HARLEQUINS director of rugby Conor O’Shea and Ireland legend Donal Lenihan have criticised Scottish rugby as having messed up the professional game in this country, with O’Shea insisting that a new Heineken Cup missing Scottish teams would actually benefit the game north of the border.
The former Ireland cap, who is pushing the English and French clubs’ desire for a new “Rugby Champions Cup”, was responding to claims by former Leinster and Ireland winger Shane Horgan, on Irish RTE television, that a new tournament, featuring only the top six teams from the RaboDirect PRO12, could spell the end of professional rugby in Scotland.
Defending the right of Scottish and Italian teams to be involved, if ignoring the presence of Glasgow Warriors in last season’s play-offs and currently atop the PRO12, Horgan said: “If you went top six [qualifiers from the RaboDirect PRO12] and there are no Scottish teams in the Heineken Cup, no players will want to play for those Scottish teams, no foreign players, no Scottish players, so they will leak players, the crowds will diminish and there won’t be money in the game to have professional rugby in those countries.”
O’Shea responded: “Do you know what it will do? You will have a Scottish Rugby Union that will have to invest in bringing through their own players, play their own players and develop their own players, and retain them, and actually see them come through as a force rather than bringing in loads of players which they’re doing at the moment.
“Look. They let the Borders go. Don’t look [at Scotland] and sympathise all the time and say they didn’t have the opportunity. They actually had the opportunity. It’s like going to Ireland and saying ‘we won’t have Munster as a province’. They went to the Borders and said ‘no Borders’. How can you do that?”
Lenihan also defended the unions’ side, insisting that the Heineken Cup should remain “with some tweaks”, but agreed with O’Shea on the ills of Scottish rugby.
“That’s a fair point,” he said. “Scottish rugby got it wrong from day one. One of the reasons was that they went away and developed Murrayfield. They put millions into the development of Murrayfield. Rugby then went professional and they didn’t have enough money to support the development of the provinces, and not having the Borders is like having professional rugby in Ireland without Munster involved in it. Just ridiculous.”
However, he went on: “But that’s in the past. There’s an easy solution in my view. You can’t expand the fixture list anymore so even if we keep 20 teams we’ll still have six pool games.
“So keep the 24 teams and let the French have seven, the English their seven and seven from the RaboDirect PRO12, and the Rabo can ring-fence one place for a Scottish team and one for Italian.”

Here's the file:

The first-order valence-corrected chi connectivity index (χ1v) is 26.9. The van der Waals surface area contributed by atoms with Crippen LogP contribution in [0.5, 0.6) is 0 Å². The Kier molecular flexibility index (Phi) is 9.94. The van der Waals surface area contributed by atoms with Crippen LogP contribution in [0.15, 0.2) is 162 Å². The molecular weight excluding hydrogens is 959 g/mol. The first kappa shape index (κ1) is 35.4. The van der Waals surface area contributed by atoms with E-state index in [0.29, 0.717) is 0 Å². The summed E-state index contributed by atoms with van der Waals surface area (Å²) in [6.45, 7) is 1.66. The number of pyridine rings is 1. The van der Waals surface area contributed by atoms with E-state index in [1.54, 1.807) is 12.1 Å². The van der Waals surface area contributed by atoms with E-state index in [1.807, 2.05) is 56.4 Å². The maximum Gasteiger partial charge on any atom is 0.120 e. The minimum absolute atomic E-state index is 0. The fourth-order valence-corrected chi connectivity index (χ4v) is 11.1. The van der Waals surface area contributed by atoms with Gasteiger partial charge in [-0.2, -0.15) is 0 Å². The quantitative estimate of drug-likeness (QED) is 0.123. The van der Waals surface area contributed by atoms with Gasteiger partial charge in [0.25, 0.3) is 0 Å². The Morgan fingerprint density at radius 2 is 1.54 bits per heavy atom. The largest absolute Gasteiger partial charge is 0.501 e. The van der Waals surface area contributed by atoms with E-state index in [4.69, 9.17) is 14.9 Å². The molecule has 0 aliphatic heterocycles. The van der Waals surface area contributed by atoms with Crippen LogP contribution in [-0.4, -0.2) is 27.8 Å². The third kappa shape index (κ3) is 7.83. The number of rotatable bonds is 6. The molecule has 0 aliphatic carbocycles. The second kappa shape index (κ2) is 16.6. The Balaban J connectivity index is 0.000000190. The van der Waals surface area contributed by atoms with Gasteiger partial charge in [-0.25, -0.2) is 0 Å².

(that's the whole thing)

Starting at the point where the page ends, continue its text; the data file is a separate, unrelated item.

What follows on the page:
The French chairman of ERC, Jean-Pierre Lux, yesterday castigated the plans by France’s leading clubs and the Aviva Premiership and insisted that the Federation of Rugby (FFR) would not permit the French clubs to play in another tournament.
Canadian lawyer Graeme Mew has been brought by European Rugby Cup to act as an independent mediator in the dispute but Premiership Rugby and the French Ligue National de Rugby (LNR) insist that they will not attend the next round of negotiations scheduled for 23 October.
Speaking at yesterday’s Paris launch of this season’s Heineken Cup, Lux stated: “The FFR has now officially reminded the LNR that no international game involving French clubs can take place without the advance permission of the FFR. And the RFU has a similar position regarding Premiership Rugby.
“The recent media releases from the LNR and Premiership Rugby lacked respect. In June, the LNR committed to the principle of central marketing for ERC’s tournaments which has been at the heart of European club rugby’s commercial success.
“While this process began in 2012, ERC met with the parties during the summer, with the exception of Premiership Rugby, who refused to engage. They have never entered into negotiations. This impasse is essentially because Premiership Rugby want to renege on a binding commercial deal in favour of their questionable TV contract with BT.
“We have another opportunity for everyone to finally engage with the process with the meeting on 23 and 24 October with the IRB-recommended mediator, Graeme Mew. I hope we will be able to reach an agreement.
“It would be disastrous to deprive so many players and fans of the opportunity of participating in such an outstanding tournament.”
The SRU have stated in these columns that they could cope with a new system of qualification, but fear the loss of half of the existing £5m received in ERC revenues.
O’Shea agreed that Lenihan’s suggestion had merit and, pushed on whether there will be an all-encompassing competition next season, added: “There will be a tournament, no doubt about that. It will require some very big people to go into a room and put their egos to one side, on both sides, and solve this rather than going in looking for a battle, and Donal you should do it because you would have a solution pretty quickly.”